October 13, 2009
Warner Bros. Records
Victim of Loudness War? Yes
Throughout the course of their now twenty-five year career, The Flaming Lips have never failed to keep the surprises coming. Whether it be their shift away from psychedelic punk with 1992’s Hit to Death In the Future Head, their more commercial leanings with 1993’s Transmissions From the Satellite Heart or the sprawling audio experiment that was 1997’s Zaireeka, the band always has a new trick up its sleeve and it more often than not proves to be a winner. The band’s artistic success culminated with the 1999 masterwork, The Soft Bulletin, a loose concept album that was equal parts beautiful and dark and set the bar amazingly high for any releases to follow it. Fortunately, the band rose to the task, submitting Yoshimi Battles the Pink Robots in 2002, an album that closely rivaled its predecessor in both commercial and creative victory.
The Flaming Lips found themselves in an interesting position with regards to the follow-up to their 2006 release, At War With the Mystics. While its content was on par with the two records that came before it, Mystics sadly failed to make much of an imprint with the general public, reluctantly going Gold but making far less of an impression as its predecessors. Thus, The Flaming Lips were in the unique place where a musical reinvention was practically begging to be had. Enter their latest release, Embryonic, an album that is just as creative yet far more haunting than anything the band has released to date.
Embryonic opens with “Convinced of the Hex,” a track that eerily drags along before winding up in an anthemic chant that proves undeniably catchy in spite of itself. In just under four minutes, the track effectively sets the tone for the record, a dark, chilling soundscape that almost fights your enjoyment of it. Take “Aquarius Sabotage,” for example: never before have ear-splittingly distorted guitars and over-modulated vocals joined together to create such a seductive track. It’s a sound that shouldn’t be appealing, yet somehow is.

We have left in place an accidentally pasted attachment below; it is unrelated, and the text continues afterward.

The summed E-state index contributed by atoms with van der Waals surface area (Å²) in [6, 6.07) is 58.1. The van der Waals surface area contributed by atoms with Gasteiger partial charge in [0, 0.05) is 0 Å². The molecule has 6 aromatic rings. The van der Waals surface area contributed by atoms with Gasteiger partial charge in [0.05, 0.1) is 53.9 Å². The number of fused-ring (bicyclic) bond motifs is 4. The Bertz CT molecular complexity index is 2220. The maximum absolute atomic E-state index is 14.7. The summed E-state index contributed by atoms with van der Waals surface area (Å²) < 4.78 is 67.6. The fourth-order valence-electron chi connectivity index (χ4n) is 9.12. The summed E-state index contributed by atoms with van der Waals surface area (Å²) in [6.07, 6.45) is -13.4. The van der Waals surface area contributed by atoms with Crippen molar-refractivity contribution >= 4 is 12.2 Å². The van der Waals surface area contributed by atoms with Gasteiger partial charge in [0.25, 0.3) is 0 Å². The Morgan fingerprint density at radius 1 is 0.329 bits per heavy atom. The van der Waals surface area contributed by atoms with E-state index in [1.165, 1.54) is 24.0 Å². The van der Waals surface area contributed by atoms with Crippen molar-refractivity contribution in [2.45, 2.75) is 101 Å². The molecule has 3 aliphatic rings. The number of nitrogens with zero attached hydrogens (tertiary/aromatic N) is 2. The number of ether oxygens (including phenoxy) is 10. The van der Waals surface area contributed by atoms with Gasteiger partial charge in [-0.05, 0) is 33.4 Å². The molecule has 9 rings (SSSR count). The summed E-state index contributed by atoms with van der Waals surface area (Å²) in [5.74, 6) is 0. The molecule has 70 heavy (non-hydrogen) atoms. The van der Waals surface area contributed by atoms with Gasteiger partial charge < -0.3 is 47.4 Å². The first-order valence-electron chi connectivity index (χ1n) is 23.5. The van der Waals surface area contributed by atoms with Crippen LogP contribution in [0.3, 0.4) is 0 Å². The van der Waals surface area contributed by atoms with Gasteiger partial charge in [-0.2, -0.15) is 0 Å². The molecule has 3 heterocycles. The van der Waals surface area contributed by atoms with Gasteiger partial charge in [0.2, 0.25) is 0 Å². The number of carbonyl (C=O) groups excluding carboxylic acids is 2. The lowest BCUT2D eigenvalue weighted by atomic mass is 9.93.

That’s not to say that the entirety of Embryonic is nerve-testing noise. On the contrary, Wayne Coyne and Co. insert enough melodic pleasure into the proceedings to effectively counter the aural assault found in the other tracks. “Evil,” is a prime example of such quiet moments, with its gently synthesizer tones and wonderfully subdued vocals combining to create a sound that is anything but what its title suggests. The same goes for the gently-lilting “If,” which is perhaps the best entry into the Flaming Lips catalog since the brilliant “Do You Realize??” nearly a decade ago.
The simple fact remains that if you weren’t on board with The Flaming Lips up until now, Embryonic isn’t going to change your mind. Despite its complete stylistic turnaround, the music contained here isn’t interested in attracting new listeners. Rather, it seeks to give those who have stuck around for the last few decades something new to deal with. After all, that’s the whole point of the Flaming Lips – they never let you (or themselves, for that matter) get too comfortable with their sound. So sit back and watch the planets with one of the few acts left that stills dares to be original, inspired and off-center in such a mainstream musical climate.